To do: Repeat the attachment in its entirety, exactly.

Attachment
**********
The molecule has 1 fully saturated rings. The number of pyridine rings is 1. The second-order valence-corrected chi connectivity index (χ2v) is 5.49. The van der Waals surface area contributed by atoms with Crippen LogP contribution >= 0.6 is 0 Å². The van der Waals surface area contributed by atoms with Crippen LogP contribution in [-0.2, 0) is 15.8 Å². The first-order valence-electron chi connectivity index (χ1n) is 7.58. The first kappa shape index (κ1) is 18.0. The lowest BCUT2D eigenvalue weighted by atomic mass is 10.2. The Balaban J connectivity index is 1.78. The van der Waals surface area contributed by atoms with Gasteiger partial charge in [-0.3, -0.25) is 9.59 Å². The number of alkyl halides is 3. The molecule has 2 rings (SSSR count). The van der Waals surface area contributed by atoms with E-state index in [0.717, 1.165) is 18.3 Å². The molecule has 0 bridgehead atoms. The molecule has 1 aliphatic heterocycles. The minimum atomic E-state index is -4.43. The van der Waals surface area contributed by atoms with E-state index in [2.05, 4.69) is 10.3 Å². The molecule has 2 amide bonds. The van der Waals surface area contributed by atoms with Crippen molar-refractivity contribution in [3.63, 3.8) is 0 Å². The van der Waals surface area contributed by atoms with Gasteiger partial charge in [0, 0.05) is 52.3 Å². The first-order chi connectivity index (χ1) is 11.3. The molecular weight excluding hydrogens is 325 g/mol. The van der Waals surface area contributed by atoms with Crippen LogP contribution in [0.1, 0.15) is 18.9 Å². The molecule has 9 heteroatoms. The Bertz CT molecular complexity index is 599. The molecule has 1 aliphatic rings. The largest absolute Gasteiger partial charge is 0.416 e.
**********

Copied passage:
The molecule has 1 fully saturated rings. The number of pyridine rings is 1. The second-order valence-corrected chi connectivity index (χ2v) is 5.49. The van der Waals surface area contributed by atoms with Crippen LogP contribution >= 0.6 is 0 Å². The van der Waals surface area contributed by atoms with Crippen LogP contribution in [-0.2, 0) is 15.8 Å². The first-order valence-electron chi connectivity index (χ1n) is 7.58. The first kappa shape index (κ1) is 18.0. The lowest BCUT2D eigenvalue weighted by atomic mass is 10.2. The Balaban J connectivity index is 1.78. The van der Waals surface area contributed by atoms with Gasteiger partial charge in [-0.3, -0.25) is 9.59 Å². The number of alkyl halides is 3. The molecule has 2 rings (SSSR count). The van der Waals surface area contributed by atoms with E-state index in [0.717, 1.165) is 18.3 Å². The molecule has 0 bridgehead atoms. The molecule has 1 aliphatic heterocycles. The minimum atomic E-state index is -4.43. The van der Waals surface area contributed by atoms with E-state index in [2.05, 4.69) is 10.3 Å². The molecule has 2 amide bonds. The van der Waals surface area contributed by atoms with Crippen molar-refractivity contribution in [3.63, 3.8) is 0 Å². The van der Waals surface area contributed by atoms with Gasteiger partial charge in [0, 0.05) is 52.3 Å². The first-order chi connectivity index (χ1) is 11.3. The molecular weight excluding hydrogens is 325 g/mol. The van der Waals surface area contributed by atoms with Crippen LogP contribution in [0.1, 0.15) is 18.9 Å². The molecule has 9 heteroatoms. The Bertz CT molecular complexity index is 599. The molecule has 1 aliphatic rings. The largest absolute Gasteiger partial charge is 0.416 e.